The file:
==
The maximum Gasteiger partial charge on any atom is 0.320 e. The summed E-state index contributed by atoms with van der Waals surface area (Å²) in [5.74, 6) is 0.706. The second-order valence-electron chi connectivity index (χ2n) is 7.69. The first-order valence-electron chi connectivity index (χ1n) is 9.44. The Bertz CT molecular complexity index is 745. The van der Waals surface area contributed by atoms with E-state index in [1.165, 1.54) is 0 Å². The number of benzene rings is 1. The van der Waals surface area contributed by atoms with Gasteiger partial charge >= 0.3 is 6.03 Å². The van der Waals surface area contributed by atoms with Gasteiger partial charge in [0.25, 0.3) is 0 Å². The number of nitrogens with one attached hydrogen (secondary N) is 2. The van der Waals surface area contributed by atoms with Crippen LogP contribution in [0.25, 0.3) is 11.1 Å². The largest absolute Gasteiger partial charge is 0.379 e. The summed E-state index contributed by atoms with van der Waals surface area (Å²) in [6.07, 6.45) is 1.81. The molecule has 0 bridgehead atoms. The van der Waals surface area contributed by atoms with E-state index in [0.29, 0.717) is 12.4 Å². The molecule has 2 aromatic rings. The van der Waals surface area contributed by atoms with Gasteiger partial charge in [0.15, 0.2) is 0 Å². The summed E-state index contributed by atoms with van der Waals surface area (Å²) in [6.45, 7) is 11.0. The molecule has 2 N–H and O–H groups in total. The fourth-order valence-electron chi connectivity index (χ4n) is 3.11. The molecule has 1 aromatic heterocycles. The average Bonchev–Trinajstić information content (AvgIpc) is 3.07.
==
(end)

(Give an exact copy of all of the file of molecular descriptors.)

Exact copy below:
The maximum Gasteiger partial charge on any atom is 0.320 e. The summed E-state index contributed by atoms with van der Waals surface area (Å²) in [5.74, 6) is 0.706. The second-order valence-electron chi connectivity index (χ2n) is 7.69. The first-order valence-electron chi connectivity index (χ1n) is 9.44. The Bertz CT molecular complexity index is 745. The van der Waals surface area contributed by atoms with E-state index in [1.165, 1.54) is 0 Å². The number of benzene rings is 1. The van der Waals surface area contributed by atoms with Gasteiger partial charge >= 0.3 is 6.03 Å². The van der Waals surface area contributed by atoms with Gasteiger partial charge in [0.25, 0.3) is 0 Å². The number of nitrogens with one attached hydrogen (secondary N) is 2. The van der Waals surface area contributed by atoms with Crippen LogP contribution in [0.25, 0.3) is 11.1 Å². The largest absolute Gasteiger partial charge is 0.379 e. The summed E-state index contributed by atoms with van der Waals surface area (Å²) in [6.07, 6.45) is 1.81. The molecule has 0 bridgehead atoms. The van der Waals surface area contributed by atoms with E-state index in [0.29, 0.717) is 12.4 Å². The molecule has 2 aromatic rings. The van der Waals surface area contributed by atoms with Gasteiger partial charge in [0.15, 0.2) is 0 Å². The summed E-state index contributed by atoms with van der Waals surface area (Å²) in [6.45, 7) is 11.0. The molecule has 2 N–H and O–H groups in total. The fourth-order valence-electron chi connectivity index (χ4n) is 3.11. The molecule has 1 aromatic heterocycles. The average Bonchev–Trinajstić information content (AvgIpc) is 3.07.